Moving down the coast towards Porto, the wines of the Lima subregion are often dominated by, or made exclusively with, the Loureiro grape. The Lima River Valley is known for its fogs and is considered a particularly cool climate by Portuguese standards, as it is heavily influenced by the North Atlantic. These wines are often a little bit rounder and fuller than the ones dominated by Alvarhino, and can take on characteristics of all manner of citrus fruit and sometimes floral notes.
Loureiro is also widely planted across the whole of the Vinho Verde region, and more and more wineries are either making wines from just this grape. These are making their way to Canada and if you see a wine advertising that it’s the dominant grape in the blend on the label at your local shop, it’s probably from a forward thinking producer and it may well be worth a try.
The last variety of grape from Vinho Verde that I try and keep my eyes open for is Avesso. Avesso literally means “inside out,” but figuratively it means contrary or hard to get along with. This is because, although Avesso is prized for its depth of flavour that can move into flavours of quince or stone fruits, and its ability to take treatment in oak. It is notoriously hard to grow outside of a few prize vineyards.
Most of these vineyards are in the sub-region of Baião, in the Douro Valley. Baião is almost at the Southern limit of the Vinho Verde region and fairly up river from Porto, so it enjoys a warmer climate that suits this late ripening grape. It takes well to the hard granite soil there and at the Quinta de Santa Teresa estate, perched high above the river, I saw Avesso vines rooted in the rocks that were more than 200 years old.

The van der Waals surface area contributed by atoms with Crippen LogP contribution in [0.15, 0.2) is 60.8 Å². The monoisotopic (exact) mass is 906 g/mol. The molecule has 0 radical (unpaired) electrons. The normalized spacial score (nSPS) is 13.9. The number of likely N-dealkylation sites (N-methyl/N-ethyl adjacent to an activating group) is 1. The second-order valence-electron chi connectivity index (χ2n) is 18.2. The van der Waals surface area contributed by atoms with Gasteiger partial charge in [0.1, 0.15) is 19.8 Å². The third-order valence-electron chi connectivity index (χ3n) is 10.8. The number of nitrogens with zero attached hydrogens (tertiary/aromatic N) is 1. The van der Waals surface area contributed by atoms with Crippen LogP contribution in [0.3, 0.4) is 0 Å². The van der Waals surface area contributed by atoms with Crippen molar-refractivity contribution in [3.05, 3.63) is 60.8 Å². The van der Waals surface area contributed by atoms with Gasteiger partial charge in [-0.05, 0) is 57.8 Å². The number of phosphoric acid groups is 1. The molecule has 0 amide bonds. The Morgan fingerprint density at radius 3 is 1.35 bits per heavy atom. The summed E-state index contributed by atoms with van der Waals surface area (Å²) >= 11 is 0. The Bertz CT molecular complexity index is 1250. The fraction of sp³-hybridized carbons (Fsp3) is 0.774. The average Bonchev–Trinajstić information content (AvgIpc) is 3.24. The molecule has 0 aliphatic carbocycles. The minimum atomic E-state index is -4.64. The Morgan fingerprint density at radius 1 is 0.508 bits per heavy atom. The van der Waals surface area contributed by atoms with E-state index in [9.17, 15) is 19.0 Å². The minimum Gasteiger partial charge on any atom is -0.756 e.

Baião also borders the Douro region, famous for making Port and big red table wines. This spurs both rivalry from the producers of the former and investment from the successful producers of the latter. If I see Avesso mentioned on a wine label I take it as a pretty good hallmark of quality and indicative of a wine that’s likely to be interesting.
The classic pairing with Vinho Verde is seafood, of any kind. While I was in Northern Portugal, I also drank it with all sorts of bounty from the land, especially pork; often cured hams and sausages or stews and roasts. It also works well as an aperitif with salty snacks.
As a consumer, I am pleased to report that while the quality of Vinho Verde wines is on the rise, the prices are generally not. Many excellent wines from the region are well under $20 and very good ones go for much less. This makes these white wines from Northern Portugal a pretty low risk venture and often well worth a try.
The Comissão de Viticultura da Região dos Vinhos Verdes has an excellent website resource that goes in much wider and deeper than this column, with information on all the regions, grapes and producers. It can be found at vinhoverde.pt.